Thursday, November 10, 2016

Blockchain Learning System

In 2013, cyber-security company Mandiant warned of large scale government-sponsored cyber espionage campaigns. Educational institutions have students who are corporate and government employees, as well as military personnel, making them a target for cyber espionage. Cloud based systems are particularly attractive to cyber spies, especially if the server is located in the country doing the spying, so it can be done easily, perhaps even legally.

Sharples, and Domingue (2016) suggest blockchain technology, used for digital currency, could also be used for education. For example, you could prove you completed an assessment task on time, without having to submit the work to a central system. The assessor would check the blockchain certificate to see the work was on time, and add your mark to the blockchain.

Along with m-Learning, this might provide an alternative to large cloud based services for education. The student would be issued with  a digital certificate, and then pointed to where to get the learning resources. The student could use their digital certificate to securely communicate with other students and submit their work for assessment, using on-line resources not provided by the educational institution.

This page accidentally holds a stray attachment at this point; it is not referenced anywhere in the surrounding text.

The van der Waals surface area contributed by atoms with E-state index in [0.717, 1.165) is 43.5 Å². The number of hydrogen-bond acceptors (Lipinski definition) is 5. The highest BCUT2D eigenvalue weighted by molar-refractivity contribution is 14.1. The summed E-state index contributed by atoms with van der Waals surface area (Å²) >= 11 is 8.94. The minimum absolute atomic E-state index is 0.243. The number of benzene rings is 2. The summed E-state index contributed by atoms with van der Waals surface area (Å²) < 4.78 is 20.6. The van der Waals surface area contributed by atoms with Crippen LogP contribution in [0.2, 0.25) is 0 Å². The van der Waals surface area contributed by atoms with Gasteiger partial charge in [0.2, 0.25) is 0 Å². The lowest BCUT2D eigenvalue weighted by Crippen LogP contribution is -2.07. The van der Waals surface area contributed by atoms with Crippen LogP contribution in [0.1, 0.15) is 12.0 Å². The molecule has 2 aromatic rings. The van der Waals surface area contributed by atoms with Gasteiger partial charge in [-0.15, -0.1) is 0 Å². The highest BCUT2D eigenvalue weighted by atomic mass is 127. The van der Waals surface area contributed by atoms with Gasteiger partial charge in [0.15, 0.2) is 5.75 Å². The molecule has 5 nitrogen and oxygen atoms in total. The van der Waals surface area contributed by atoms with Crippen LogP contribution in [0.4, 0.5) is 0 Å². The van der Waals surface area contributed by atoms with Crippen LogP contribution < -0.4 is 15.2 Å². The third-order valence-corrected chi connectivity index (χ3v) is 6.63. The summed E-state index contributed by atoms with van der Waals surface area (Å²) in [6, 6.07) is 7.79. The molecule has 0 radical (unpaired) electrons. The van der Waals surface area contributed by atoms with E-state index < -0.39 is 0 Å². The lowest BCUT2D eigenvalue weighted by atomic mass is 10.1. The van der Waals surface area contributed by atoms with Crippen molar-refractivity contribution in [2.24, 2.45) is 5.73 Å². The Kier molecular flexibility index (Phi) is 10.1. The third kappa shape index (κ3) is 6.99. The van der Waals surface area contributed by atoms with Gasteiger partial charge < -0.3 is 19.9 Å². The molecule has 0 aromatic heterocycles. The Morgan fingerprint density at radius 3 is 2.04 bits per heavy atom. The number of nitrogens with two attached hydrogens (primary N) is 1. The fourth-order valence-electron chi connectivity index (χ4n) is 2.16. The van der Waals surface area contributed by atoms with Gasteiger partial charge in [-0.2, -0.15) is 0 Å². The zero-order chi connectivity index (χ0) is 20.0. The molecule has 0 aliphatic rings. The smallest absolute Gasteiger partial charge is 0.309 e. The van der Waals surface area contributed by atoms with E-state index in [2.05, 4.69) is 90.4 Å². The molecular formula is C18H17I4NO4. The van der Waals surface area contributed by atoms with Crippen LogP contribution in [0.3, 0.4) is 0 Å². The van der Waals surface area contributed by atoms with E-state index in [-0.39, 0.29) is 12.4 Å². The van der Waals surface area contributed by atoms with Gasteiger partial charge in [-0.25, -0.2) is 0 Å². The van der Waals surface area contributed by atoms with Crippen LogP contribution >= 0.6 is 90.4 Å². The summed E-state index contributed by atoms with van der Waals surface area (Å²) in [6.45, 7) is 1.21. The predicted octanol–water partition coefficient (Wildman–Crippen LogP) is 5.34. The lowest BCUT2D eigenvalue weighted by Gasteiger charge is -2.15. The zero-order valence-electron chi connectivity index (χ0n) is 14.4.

Richards, McGreal and Stewart  (2010) refer to cloud computing supplanting the “cottage industry” of institutions providing their own computing. However, companies such as not only provide cloud computing, they also offer e-publishing and other "vertical" services. It may be that once small institutions have educated students on the benefits of cloud based education, the large cloud providers will take over this market, offering courses themselves. As an alternative, smaller not-for-profit institutions might use digital certificates and other technology to create large virtual academies, which share resources on-line, but can also provide human scale local services.


Mandiant. (2013). APT1 Exposing One of China’s Cyber Espionage Units. Retrieved from

Richards, G., McGreal, R., & Stewart, B. (2010). Cloud computing and adult literacy: How cloud computing can sustain the promise of adult learning. AlphaPlus: Toronto. Retrieved from
Sharples, M., & Domingue, J. (2016, September). The Blockchain and Kudos: A Distributed System for Educational Record, Reputation and Reward. In European Conference on Technology Enhanced Learning (pp. 490-496). Springer International Publishing. Retrieved from

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